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The thylacine, more popularly known as the Tasmanian tiger, was an apex predator in Australia and Tasmania before its extinction in the early 20th century. Despite its superficial resemblance to a large dog, the thylacine was actually a marsupial, with no relation to canines The thylacine also featured an abdominal pouch similar to a kangaroo’s.

The last captive Tasmania Tiger, which was later referred to as ‘Benjamin’, spent several years behind bars in the Hobart zoo after being caught in the Florentine Valley in 1933. Its gender still a mystery, the animal died three years later on September 7, believed to be as a result of neglect. It was locked out of its sheltered sleeping quarters and died due to the exposure of an extremely cold Tasmanian night. The above is the animals final footage. (Source)

anonymous asked:

what is your opinion of taking the last of the species in the wild and putting them into zoos with the goal of eventually reintroducing there future offspring back into the wild

Very interesting question, theres examples where this worked but also some where this didnt worked

Where it worked

Przewalski’s horse (Equus ferus

After 1945 only two captive populations of the Prezwalki’s horse in zoos remained, in Munich and in Prague. By the end of the 1950s, only 12 individual Przewalski’s horses were left in the world. In 1977, the Foundation for the Preservation and Protection of the Przewalski horse was founded in Rotterda, the Foundation started a program of exchange between captive populations in zoos throughout the world to reduce inbreeding, and later began a breeding program of its own. As a result of such efforts, the extant herd has retained a far greater genetic diversity than its genetic bottleneck made likely.

In 1992, sixteen horses were released into the wild in Mongolia, followed by additional animals later on. One of the areas to which they were reintroduced became Khustain Nuruu National Park in 1998. Another reintroduction site is Great Gobi B Strictly Protected Area, located at the fringes of the Gobi desert. Lastly, in 2004 and 2005, 22 horses were released by the Association Takh to a third reintroduction site in the buffer zone of the Khar Us Nuur National Park, in the northern edge of the Gobi ecoregion.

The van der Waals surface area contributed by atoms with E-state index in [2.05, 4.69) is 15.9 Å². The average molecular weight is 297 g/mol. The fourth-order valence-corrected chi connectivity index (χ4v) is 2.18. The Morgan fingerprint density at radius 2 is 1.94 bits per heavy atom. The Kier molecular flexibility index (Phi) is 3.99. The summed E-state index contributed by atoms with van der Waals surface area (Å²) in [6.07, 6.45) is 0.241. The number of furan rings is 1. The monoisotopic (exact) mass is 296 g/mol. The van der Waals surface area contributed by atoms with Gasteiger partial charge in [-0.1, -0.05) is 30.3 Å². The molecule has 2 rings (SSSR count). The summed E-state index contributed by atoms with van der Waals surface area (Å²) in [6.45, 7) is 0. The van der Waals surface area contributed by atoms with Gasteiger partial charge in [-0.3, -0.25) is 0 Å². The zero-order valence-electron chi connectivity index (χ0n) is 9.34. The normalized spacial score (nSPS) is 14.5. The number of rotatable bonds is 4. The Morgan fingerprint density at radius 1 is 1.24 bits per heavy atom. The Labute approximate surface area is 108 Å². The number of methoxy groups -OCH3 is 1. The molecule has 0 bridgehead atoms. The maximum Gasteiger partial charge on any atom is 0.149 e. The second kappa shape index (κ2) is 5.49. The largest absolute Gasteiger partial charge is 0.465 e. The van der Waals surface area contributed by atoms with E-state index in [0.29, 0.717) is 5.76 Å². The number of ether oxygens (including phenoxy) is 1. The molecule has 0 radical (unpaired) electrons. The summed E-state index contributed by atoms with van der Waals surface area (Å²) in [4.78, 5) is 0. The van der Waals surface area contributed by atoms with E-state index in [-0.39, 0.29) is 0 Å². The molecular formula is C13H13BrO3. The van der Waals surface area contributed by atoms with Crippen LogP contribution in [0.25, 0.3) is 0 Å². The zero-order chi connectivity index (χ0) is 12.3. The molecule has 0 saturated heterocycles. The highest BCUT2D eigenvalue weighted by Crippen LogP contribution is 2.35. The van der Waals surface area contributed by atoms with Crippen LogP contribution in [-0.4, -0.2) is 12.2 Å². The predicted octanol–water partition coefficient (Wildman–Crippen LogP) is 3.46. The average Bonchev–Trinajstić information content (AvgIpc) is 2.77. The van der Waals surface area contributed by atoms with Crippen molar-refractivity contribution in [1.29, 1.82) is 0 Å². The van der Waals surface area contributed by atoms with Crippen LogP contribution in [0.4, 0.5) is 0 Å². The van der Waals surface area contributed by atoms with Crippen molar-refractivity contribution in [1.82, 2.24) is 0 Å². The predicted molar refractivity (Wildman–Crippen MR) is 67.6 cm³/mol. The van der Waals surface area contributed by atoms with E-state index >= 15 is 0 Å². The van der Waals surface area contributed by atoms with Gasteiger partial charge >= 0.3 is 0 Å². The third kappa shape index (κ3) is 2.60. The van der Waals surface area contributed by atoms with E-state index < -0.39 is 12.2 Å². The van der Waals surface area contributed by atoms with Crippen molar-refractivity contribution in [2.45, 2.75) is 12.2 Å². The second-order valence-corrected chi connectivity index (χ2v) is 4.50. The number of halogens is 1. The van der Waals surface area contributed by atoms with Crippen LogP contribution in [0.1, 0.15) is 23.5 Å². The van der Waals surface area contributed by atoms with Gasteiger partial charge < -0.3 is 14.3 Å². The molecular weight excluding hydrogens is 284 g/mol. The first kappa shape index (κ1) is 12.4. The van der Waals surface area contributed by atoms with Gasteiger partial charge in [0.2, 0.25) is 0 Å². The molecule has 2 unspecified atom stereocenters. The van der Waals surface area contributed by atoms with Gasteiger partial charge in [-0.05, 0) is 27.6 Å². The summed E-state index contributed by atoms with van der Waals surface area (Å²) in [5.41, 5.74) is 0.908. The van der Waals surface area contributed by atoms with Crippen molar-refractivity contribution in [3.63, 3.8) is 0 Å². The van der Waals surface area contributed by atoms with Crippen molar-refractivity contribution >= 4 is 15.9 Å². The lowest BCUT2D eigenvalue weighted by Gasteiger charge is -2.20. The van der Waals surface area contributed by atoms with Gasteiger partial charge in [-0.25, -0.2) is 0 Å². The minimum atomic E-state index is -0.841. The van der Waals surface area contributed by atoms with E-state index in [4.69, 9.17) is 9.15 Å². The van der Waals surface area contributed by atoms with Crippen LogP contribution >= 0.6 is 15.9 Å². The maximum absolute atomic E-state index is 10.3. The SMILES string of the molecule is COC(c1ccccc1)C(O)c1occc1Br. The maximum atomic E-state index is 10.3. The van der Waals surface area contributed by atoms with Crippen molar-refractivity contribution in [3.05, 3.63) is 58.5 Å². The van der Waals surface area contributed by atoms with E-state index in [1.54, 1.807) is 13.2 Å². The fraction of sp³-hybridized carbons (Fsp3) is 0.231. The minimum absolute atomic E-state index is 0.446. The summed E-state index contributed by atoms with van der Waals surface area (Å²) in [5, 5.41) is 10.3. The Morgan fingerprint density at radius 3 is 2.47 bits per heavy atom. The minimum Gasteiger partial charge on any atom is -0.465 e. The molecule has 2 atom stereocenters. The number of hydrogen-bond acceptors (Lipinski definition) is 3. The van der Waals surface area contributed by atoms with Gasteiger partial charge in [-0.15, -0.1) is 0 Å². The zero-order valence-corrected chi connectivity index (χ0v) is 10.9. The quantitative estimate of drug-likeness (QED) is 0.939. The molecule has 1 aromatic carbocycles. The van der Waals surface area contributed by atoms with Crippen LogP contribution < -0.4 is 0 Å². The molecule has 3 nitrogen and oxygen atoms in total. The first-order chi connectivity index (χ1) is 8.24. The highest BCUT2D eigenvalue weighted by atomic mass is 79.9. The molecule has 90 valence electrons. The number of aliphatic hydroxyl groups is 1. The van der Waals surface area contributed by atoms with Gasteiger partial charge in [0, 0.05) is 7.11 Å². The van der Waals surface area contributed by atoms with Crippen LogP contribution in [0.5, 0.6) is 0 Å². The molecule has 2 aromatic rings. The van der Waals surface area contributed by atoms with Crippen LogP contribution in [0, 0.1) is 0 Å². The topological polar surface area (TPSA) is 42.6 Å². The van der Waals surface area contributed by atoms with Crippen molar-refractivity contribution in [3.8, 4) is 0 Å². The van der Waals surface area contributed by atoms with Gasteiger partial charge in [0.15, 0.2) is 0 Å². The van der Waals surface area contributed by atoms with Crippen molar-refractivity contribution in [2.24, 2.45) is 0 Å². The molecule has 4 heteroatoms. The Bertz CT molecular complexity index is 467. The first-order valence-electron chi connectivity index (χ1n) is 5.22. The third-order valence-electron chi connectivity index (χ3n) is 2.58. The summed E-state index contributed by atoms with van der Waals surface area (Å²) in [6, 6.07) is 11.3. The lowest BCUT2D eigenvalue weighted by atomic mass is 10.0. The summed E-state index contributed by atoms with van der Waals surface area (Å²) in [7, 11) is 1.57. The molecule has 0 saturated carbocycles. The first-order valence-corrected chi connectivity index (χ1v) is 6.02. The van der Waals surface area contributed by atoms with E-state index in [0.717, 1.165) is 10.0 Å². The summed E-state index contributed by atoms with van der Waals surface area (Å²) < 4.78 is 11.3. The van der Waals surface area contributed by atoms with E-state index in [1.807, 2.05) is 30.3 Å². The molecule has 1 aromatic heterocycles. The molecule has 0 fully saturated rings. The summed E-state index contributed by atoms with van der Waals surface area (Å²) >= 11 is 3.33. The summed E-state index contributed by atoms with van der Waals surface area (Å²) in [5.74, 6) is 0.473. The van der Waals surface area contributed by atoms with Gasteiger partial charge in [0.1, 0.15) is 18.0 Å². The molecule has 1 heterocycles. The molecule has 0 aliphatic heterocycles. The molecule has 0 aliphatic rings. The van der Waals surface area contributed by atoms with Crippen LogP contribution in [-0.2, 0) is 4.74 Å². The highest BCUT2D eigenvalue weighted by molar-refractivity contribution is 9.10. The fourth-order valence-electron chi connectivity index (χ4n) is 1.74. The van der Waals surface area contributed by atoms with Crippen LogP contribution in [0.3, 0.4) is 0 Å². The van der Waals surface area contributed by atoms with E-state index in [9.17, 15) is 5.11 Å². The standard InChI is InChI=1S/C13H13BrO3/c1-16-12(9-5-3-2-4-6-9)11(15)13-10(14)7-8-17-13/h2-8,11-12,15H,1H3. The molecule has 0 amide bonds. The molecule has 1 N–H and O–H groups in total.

Since 2011, Prague Zoo has transported twelve horses to Mongolia in three rounds and it plans to continue to return horses to the wild in the future. The Zoo has the longest uninterrupted history of breeding of Przewalski’s horses in the world and keeps the studbook of this species.

The reintroduced horses successfully reproduced, and the status of the animal was changed from “extinct in the wild” to “endangered” in 2005. On the IUCN Red List, they were reclassified from “extinct in the wild” to “critically endangered” after a reassessment in 2008 and from “critically endangered” to “endangered” after a 2011 reassessment.

California condor (Gymnogyps californianus

Condor numbers dramatically declined in the 20th century due to poaching, lead poisoning, and habitat destruction. A conservation plan was put in place by the United States government that led to the capture of all the remaining wild condors which was completed in 1987, with a total population of 27 individuals. These surviving birds were bred at the San Diego Zoo Safari Park and the Los Angeles Zoo. Numbers rose through captive breeding and, beginning in 1991, condors were reintroduced into the wild. The California condor is one of the world’s rarest bird species: as of December 2015 there are 435 condors living wild or in captivity.

Arabian oryx (Oryx leucoryx

The Phoenix Zoo and the Fauna and Flora Preservation Society of London are credited with saving the Arabian oryx from extinction. In 1962, these groups started the first captive-breeding herd in any zoo, at the Phoenix Zoo, sometimes referred to as “Operation Oryx”. Starting with 9 animals, the Phoenix Zoo has had over 240 successful births. From Phoenix, oryx were sent to other zoos and parks to start new herds.

Arabian oryx were hunted to extinction in the wild by 1972. By 1980, the number of Arabian oryx in captivity had increased to the point that reintroduction to the wild was started. The first release, to Oman, was attempted with oryx from the San Diego Wild Animal Park. Although numbers in Oman have declined, there are now wild populations in Saudi Arabia and Israel, as well. One of the largest populations is found in Mahazat as-Sayd Protected Area, a large, fenced reserve in Saudi Arabia, covering more than 2000 km2.

In June 2011, the Arabian oryx was relisted as vulnerable by the IUCN Red List. The IUCN estimated more than 1,000 Arabian oryx in the wild, with 6,000–7,000 held in captivity worldwide in zoos, preserves, and private collections.

Where it didnt work

Thylacin (Thylacinus cynocephalus)

The Thylacine (Thylacinus cynocephalus) was the largest known carnivorous marsupial of modern times. It is commonly known as the Tasmanian tiger or the Tasmanian wolf. Native to continental Australia, Tasmania and New Guinea, it is believed to have become extinct in the 20th century